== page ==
Trade in turf for groundcovers that bring low-maintenance beauty to landscapes.
By Julie A. MartensMore in Outdoors
Lawn alternative plants have varying degrees of durability. Many alternatives can withstand light foot traffic, and a few can stand up to regular foot steps. Depending on where you’re replacing lawn, if you create a path through the groundcover with steppers (as seen below), you won’t have to worry about durability issues.
In regions with harsh winters, take into consideration how your lawn alternative will look during dormancy. Will plants provide any color, or do stems become bare and empty? Can foliage retain some hue during winter, or will it fade to a pale shade? Some lawn alternatives are evergreen and offer color during winter months. Others are perennials that die to the ground.
Lawns planted with more than turf typically attract more wildlife, including birds, beneficial insects and butterflies. If you intend to use your non-turf area for barefoot activities, keep in mind that flowering groundcovers will attract stinging insects. It’s a good idea to avoid using these types of plants around swimming pools or children’s play areas.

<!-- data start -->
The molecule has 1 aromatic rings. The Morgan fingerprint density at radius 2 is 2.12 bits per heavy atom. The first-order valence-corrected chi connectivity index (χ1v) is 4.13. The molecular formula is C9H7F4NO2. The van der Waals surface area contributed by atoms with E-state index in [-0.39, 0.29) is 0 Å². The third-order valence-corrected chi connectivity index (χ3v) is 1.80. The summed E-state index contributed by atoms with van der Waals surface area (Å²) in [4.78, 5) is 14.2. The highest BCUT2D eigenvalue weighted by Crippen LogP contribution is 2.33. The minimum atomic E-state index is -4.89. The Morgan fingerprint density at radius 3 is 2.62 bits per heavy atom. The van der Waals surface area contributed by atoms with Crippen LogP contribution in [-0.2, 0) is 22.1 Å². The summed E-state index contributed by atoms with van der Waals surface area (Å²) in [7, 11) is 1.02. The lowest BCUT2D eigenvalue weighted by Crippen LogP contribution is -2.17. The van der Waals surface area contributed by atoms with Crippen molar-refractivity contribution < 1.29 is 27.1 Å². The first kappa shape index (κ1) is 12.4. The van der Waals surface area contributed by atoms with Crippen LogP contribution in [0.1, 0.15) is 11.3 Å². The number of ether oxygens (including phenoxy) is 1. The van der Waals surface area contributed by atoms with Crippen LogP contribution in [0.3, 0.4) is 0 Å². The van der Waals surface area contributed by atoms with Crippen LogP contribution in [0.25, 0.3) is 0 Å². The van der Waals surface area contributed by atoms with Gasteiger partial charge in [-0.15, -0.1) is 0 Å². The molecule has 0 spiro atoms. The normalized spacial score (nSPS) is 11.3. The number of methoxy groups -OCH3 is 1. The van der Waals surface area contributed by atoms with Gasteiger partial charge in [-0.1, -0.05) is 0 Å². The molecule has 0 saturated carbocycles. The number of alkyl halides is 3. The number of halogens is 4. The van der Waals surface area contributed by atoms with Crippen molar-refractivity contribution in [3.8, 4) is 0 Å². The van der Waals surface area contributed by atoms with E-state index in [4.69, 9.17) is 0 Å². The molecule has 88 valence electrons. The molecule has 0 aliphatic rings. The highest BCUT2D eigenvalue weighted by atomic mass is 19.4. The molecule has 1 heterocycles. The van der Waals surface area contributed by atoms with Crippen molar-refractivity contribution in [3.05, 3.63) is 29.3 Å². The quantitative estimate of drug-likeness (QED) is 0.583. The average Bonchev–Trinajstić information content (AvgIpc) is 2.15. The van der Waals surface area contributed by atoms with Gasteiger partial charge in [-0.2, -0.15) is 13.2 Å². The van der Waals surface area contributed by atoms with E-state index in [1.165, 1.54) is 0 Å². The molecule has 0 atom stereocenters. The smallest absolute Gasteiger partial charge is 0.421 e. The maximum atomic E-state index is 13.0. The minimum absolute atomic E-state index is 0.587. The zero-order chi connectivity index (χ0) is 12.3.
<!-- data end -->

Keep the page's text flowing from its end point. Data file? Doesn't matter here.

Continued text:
As you work to establish plants in the landscape, don’t overlook weeding and watering during the first year of growth. Follow planting instructions carefully to ensure plants develop deep roots, which will help them survive drought in future years. It’s also a good idea to cover soil with several sheets of newspaper when planting groundcovers. Tuck plants into soil by planting directly through the paper. Place two inches of mulch over the paper to reduce sprouting weeds until groundcovers establish.
A narrow, shady side yard with minimal foot traffic is the perfect place to grow Corsican mint (Mentha requienii). Add stepping stones to guide feet and protect your groundcover investment.
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